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Buried treasure

09 January 2015

iStock

IT IS curious, when you think about it, that the Sovereign is awarded the Christmas Day TV message to the nation, while the Primate gets the New Year address. Logically, for cultic and social reasons, it would make more sense the other way round.

This year, you may not even have realised that the Archbishop of Canterbury was accorded the priv­ilege of such a message: in my TV guide, the first broadcast of his New Year Message (BBC1) was resolutely omitted, and some dig­ging around on iPlayer was needed to locate it. It appears to have been buried within Jools' Annual Hootenanny - not, perhaps, the most obvious place to look for it - at 12.45 a.m. It was repeated later, however, at 4.25 p.m.

The crossover between the Queen and Archbishop Welby ex­­tended this year into their material. As I reported last week, Her Majesty gave us the most direct and powerful testimony to the Christian faith that can be imagined, while His Grace spent far too much of his allotted four minutes 30 seconds paying tribute to the Armed Forces (of course, they deserve all praise - I am just querying the balance and priority when so little time and space can be found for our Archbishop directly to address the nation).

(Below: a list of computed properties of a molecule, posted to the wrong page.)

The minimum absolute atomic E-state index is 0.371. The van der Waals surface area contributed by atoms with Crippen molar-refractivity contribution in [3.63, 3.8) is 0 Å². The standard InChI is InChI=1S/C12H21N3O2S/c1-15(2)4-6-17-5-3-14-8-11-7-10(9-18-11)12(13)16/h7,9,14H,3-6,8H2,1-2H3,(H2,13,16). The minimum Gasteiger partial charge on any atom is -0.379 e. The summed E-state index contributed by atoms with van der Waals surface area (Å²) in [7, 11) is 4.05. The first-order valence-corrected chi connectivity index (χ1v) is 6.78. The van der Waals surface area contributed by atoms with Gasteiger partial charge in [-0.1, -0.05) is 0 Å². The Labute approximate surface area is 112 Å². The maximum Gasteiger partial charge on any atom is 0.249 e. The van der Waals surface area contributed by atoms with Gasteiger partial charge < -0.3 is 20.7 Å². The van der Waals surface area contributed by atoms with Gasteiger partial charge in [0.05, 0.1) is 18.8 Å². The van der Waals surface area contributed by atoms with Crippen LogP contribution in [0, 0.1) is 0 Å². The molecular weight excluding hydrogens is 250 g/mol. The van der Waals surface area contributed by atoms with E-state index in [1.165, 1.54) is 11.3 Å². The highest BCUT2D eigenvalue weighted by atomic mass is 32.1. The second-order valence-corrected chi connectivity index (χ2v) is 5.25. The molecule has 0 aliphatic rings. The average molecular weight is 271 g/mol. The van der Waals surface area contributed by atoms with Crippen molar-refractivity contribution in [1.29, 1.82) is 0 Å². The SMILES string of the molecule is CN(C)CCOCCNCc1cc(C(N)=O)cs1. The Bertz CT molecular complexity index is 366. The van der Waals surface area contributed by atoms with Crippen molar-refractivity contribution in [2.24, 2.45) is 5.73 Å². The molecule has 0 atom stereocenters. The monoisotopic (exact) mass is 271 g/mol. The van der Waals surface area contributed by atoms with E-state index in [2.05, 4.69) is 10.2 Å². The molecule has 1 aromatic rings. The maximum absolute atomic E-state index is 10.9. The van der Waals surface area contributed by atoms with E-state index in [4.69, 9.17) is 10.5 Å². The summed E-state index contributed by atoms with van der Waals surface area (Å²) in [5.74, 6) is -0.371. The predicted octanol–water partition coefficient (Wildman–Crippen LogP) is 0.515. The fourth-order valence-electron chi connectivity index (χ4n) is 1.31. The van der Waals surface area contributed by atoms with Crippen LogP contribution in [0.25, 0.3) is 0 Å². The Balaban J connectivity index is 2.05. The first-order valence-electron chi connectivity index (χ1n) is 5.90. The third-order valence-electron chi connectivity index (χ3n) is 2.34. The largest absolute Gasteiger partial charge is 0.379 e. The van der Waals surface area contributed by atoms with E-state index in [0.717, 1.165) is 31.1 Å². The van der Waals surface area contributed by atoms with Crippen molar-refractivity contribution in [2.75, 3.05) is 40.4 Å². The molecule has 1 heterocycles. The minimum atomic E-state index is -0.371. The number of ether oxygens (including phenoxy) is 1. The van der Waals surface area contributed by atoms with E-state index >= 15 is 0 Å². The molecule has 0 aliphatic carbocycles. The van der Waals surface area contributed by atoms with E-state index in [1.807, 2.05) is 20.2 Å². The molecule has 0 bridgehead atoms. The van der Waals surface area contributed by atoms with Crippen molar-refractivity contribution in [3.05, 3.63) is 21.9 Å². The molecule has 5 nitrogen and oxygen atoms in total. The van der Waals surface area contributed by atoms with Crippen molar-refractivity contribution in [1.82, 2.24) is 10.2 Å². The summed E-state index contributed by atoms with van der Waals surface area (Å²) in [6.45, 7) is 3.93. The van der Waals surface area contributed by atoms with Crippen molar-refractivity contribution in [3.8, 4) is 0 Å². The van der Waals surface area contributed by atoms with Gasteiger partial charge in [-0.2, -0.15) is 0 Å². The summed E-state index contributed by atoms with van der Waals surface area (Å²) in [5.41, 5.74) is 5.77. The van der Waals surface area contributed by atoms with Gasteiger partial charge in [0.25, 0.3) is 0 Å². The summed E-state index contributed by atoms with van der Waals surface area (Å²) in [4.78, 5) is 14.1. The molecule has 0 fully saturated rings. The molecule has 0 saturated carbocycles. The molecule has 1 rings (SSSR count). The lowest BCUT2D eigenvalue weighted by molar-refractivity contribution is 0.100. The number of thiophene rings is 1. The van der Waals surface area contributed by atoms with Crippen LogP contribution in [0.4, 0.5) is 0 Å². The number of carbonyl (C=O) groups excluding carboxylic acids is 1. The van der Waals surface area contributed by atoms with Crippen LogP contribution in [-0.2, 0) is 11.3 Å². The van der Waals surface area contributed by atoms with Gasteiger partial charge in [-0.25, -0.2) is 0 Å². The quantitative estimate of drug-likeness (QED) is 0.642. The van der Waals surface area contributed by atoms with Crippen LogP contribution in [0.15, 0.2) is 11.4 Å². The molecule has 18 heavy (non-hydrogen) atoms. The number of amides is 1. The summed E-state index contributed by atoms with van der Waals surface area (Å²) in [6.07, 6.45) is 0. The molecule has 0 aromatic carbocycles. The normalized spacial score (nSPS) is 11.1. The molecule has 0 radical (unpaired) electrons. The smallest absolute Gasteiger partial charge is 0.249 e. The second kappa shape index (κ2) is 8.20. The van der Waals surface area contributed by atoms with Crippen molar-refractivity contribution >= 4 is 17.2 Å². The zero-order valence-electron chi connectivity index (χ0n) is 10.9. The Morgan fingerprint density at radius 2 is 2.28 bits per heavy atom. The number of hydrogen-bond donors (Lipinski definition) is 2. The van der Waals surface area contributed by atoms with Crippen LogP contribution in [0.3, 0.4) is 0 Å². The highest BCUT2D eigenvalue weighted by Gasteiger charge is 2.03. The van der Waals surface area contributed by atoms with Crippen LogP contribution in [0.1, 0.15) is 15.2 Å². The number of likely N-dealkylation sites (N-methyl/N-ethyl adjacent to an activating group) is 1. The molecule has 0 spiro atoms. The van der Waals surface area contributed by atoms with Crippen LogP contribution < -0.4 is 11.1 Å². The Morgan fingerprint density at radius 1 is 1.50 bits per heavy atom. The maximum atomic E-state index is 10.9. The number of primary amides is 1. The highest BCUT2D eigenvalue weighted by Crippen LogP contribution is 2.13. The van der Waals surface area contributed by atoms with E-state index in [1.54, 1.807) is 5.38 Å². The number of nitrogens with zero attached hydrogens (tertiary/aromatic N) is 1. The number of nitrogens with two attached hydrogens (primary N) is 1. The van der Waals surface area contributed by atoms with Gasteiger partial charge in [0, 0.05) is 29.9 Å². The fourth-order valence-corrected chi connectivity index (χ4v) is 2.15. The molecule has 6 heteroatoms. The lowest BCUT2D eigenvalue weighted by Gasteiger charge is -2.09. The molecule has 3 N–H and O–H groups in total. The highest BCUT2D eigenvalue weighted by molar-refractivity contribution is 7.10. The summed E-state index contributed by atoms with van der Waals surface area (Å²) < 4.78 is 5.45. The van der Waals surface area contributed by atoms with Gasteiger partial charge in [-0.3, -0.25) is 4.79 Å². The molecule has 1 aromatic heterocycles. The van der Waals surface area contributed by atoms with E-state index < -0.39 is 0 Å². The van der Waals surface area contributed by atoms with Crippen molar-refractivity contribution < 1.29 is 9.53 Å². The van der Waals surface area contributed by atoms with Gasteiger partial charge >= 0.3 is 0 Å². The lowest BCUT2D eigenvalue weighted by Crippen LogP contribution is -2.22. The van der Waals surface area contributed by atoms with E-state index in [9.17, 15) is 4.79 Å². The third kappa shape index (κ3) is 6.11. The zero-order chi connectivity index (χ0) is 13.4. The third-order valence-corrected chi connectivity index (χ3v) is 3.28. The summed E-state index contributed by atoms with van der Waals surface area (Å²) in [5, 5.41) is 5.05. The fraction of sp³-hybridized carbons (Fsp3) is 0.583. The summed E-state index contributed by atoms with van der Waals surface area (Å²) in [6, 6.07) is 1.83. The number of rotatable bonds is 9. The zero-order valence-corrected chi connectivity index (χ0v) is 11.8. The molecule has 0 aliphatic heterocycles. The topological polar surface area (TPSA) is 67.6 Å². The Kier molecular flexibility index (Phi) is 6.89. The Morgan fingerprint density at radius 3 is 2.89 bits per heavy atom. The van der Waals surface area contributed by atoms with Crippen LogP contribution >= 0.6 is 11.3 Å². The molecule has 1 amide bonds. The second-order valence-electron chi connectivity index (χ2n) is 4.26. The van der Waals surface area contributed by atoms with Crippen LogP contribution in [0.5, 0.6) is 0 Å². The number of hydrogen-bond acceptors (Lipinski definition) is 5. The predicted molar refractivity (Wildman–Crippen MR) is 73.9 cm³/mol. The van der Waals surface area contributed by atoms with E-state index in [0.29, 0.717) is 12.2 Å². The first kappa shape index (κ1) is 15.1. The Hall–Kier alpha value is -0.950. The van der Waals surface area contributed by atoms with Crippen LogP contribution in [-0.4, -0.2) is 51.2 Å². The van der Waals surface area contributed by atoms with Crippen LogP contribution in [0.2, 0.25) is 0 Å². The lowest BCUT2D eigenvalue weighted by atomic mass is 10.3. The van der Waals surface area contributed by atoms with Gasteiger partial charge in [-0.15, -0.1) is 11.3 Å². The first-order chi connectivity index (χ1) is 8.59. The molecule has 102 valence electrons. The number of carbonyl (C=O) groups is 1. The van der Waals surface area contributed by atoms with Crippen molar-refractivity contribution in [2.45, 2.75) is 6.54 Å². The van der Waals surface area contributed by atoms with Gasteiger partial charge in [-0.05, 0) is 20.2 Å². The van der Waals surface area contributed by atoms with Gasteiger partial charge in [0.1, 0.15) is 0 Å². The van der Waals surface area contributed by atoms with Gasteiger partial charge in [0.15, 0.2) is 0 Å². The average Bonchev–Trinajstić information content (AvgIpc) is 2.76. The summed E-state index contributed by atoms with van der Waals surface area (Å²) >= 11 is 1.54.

In Mapp and Lucia (BBC1, 29, 30, 31 January), E. F. Benson pro­duced his series of comic dissec­tions of cultured middle-class life in the 1920s and '30s, and Steve Pemberton's adaptation captured exactly their depiction of snobbery, pretension, and rivalry.

It is painting on a tiny scale: there are no children to complicate matters, and none of the real disasters and tragedies that gener­ate the plots of most novels - not even that most basic of fictive motors, love. And yet Miranda Richardson and Anna Chancellor showed how lives devoid of such dramas can, in their way, com­prehend the deepest machina­tions of international pol­itics, the sub­terfuge of espionage, and the heights of triumph and depths of defeat.

One noteworthy aspect of the books is their portrayal of homo­sexuality: we are meant to recog­nise that two of the leading characters have this orientation, and, daringly for the period, it is recognised and tacitly accepted by everyone else. I thought that this was handled well by the produc­tion, and was simply and delicately presented as an unremarkable fact.

All the characters are more or less fakes; all pretend to sophisti­cation that they woefully lack; all jostle for pre-eminence in a very small pond indeed. Yet we were drawn into the comedy of man­ners, and appreciated Ben­son's - and Pemberton's - achieve­­­­ment: within the general absurdity and moral malaise, there are moments of reconciliation, acceptance, and forgiveness. What, in fact, we call grace.

Perhaps the seasonal scheduling for another comedy of manners enabled the engagement of an even more stratospheric cast - Dustin Hoffman and Judi Dench - in Roald Dahl's Esio Trot (BBC1, New Year's Day). The hyper-reality of the screen image served, un­­for­tunately, to underline the essential thinness of the story, but the electricity generated by the char­acters eventually tran­scended all sense of improbability.

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